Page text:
A breakthrough in cancer-fighting immunotherapy has brought recognition to University of Alberta alum, Michel Sadelain. His major discovery in the field is already making a difference in the lives of cancer patients.
Sadelain will be honored with the prestigious 2024 Breakthrough Prize in Life Sciences for his pioneering work in developing a cancer treatment that utilizes a patient’s own T-cells for healing.
“This is not just recognition for my work, but also for the emerging field of immunotherapy, specifically CAR therapy,” Sadelain said.
While there are different types of immunotherapy for cancer treatment, Sadelain’s method stands out. Instead of using a vaccine, it focuses on instructing the immune system’s T cells to recognize and eliminate cancer cells.
Sadelain developed a synthetic gene to create a molecule known as a chimeric antigen receptor (CAR), which is then produced by the T cells. This molecule instructs the T cells to identify and destroy cancer cells.
Dean Lorne Tyrrell, distinguished professor of medical microbiology and immunology, expressed his admiration for Sadelain’s accomplishment and highlighted his determination and vision as a student.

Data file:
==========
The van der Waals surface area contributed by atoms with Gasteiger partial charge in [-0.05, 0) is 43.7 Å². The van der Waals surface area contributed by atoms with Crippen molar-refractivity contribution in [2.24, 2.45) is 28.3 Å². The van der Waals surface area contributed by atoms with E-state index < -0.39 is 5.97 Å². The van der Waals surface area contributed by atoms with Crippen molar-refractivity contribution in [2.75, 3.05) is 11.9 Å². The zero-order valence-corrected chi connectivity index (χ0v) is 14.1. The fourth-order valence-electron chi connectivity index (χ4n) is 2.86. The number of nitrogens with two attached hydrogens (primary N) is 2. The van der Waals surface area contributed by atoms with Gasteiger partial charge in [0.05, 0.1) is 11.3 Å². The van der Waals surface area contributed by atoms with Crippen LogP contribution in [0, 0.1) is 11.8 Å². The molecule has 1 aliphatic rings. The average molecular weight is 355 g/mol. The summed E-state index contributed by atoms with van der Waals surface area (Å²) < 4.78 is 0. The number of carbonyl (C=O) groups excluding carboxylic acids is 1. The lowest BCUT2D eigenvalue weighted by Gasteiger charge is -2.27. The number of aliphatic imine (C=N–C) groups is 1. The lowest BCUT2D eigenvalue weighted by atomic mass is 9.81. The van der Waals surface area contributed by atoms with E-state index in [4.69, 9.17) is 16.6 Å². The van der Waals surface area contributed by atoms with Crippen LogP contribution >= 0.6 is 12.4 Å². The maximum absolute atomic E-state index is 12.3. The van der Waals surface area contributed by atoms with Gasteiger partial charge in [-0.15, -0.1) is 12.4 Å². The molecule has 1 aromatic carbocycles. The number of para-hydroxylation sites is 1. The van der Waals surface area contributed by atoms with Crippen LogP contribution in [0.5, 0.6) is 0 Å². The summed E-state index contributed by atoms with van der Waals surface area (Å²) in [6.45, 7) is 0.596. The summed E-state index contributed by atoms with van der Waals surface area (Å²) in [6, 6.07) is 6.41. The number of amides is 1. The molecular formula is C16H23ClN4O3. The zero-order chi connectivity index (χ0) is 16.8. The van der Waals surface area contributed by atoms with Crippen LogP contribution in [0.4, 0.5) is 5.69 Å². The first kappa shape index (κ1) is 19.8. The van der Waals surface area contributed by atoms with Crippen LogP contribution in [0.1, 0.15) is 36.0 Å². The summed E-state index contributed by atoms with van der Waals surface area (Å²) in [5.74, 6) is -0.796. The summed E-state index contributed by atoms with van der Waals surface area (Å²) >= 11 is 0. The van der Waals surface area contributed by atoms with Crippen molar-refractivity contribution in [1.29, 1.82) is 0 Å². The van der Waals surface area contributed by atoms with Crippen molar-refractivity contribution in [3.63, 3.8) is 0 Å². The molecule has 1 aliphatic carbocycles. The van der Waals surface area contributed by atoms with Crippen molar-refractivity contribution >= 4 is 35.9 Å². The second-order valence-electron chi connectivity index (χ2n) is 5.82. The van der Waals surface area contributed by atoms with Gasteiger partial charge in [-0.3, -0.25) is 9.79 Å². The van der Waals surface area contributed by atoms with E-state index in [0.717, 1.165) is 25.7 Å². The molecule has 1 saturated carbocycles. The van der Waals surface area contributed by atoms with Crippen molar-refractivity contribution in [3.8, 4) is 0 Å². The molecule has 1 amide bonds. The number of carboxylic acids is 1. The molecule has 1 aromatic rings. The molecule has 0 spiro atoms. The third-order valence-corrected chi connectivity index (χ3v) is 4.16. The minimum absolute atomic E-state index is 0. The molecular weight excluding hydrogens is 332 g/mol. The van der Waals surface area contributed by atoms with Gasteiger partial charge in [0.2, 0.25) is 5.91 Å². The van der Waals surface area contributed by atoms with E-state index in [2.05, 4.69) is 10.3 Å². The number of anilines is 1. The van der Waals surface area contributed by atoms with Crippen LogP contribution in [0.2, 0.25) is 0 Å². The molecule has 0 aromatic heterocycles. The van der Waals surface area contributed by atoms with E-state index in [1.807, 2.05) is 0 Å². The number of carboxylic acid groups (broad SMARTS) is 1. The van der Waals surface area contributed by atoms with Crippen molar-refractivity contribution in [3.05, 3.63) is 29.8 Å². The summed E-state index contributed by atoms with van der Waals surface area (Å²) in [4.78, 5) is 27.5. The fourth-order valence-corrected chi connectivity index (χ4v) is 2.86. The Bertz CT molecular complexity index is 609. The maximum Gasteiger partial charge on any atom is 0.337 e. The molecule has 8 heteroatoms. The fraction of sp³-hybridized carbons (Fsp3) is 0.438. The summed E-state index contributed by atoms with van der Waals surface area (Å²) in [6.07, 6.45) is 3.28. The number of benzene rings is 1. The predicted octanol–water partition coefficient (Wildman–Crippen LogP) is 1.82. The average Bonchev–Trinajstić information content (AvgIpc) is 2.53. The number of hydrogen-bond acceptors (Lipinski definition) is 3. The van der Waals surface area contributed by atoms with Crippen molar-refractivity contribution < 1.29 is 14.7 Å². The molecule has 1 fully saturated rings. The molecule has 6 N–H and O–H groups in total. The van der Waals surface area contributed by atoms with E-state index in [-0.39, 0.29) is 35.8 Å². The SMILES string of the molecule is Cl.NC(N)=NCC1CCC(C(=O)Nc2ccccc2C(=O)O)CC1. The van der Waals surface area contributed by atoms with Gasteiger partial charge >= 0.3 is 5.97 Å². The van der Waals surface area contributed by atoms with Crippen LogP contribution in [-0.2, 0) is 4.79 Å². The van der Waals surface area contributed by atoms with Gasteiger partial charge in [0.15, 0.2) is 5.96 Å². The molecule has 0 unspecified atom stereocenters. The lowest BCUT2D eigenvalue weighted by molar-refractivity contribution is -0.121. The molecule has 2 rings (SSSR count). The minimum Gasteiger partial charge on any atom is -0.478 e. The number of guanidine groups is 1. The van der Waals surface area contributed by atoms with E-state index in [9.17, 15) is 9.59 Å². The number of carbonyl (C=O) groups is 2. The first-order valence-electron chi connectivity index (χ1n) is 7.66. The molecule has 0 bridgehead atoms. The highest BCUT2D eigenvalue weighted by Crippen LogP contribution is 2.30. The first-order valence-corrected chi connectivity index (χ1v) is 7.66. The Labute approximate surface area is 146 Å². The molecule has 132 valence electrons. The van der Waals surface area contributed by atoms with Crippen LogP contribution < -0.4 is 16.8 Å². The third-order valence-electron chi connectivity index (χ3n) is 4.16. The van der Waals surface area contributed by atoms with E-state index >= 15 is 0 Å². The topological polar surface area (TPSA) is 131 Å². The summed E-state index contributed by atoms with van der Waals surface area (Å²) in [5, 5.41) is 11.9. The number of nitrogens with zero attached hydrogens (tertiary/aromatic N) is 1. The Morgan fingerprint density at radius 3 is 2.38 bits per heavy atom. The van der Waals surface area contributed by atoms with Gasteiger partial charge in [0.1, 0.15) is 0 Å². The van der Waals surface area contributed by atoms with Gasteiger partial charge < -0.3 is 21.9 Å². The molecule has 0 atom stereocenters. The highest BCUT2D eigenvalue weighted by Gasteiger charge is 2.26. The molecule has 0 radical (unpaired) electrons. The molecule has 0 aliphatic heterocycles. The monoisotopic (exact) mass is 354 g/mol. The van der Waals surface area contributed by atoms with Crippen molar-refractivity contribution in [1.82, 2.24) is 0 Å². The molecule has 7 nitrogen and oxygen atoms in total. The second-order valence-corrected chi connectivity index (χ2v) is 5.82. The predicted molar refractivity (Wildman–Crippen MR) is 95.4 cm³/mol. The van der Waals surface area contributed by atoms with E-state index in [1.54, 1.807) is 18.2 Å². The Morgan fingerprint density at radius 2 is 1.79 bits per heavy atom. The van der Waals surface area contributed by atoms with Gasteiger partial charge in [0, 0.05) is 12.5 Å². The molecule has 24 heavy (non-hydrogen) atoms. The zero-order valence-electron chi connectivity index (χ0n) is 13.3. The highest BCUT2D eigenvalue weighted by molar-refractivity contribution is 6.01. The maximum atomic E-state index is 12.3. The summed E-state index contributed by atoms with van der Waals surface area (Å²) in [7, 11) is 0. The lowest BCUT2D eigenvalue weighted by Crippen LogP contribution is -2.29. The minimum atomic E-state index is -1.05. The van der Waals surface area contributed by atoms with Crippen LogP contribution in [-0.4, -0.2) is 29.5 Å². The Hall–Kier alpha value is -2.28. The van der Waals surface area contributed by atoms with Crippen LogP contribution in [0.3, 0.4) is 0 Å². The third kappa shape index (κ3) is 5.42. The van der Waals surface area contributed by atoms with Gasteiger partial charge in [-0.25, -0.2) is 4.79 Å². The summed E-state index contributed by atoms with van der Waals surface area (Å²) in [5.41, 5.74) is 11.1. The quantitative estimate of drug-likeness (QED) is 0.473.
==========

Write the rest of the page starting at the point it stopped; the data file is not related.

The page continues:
“He truly is the inventor of T cells, as confirmed in court,” Tyrrell said. “He had the conviction and persistence to make a significant impact on the industry.”
Sadelain conceived the idea for his breakthrough treatment in 1986 while studying at the University of Alberta. To bring his idea to fruition, he sought further education at the Massachusetts Institute of Technology (MIT) and learned from leading experts in the field.
Currently serving as the director of cell engineering at the Memorial Sloan Kettering Cancer Centre in New York City, Sadelain remains inspired by his personal experiences with cancer and has a larger goal in mind.
“Most medicines come in pill or injection form, but cells can also be a powerful form of medicine,” Sadelain explained. “The pharmaceutical industry has never explored cells as medicines before, believing it to be too complicated and potentially not worth it.”
“However, if we can demonstrate that cells can achieve results that other medicines cannot, such as curative responses in patients, then it becomes worth the effort.”
Pharmaceutical companies are now beginning to invest in cells as medicine after witnessing the success of Sadelain’s research.
“There is currently a significant effort to adapt these T cells for other types of cancer and autoimmune diseases,” he noted.
In Canada and the United States, there are currently six commercially available CAR T cell products for the treatment of certain lymphomas, leukemias, and myeloma.
Sadelain’s groundbreaking work has not only earned him recognition but also brings hope for the future of cancer treatment.
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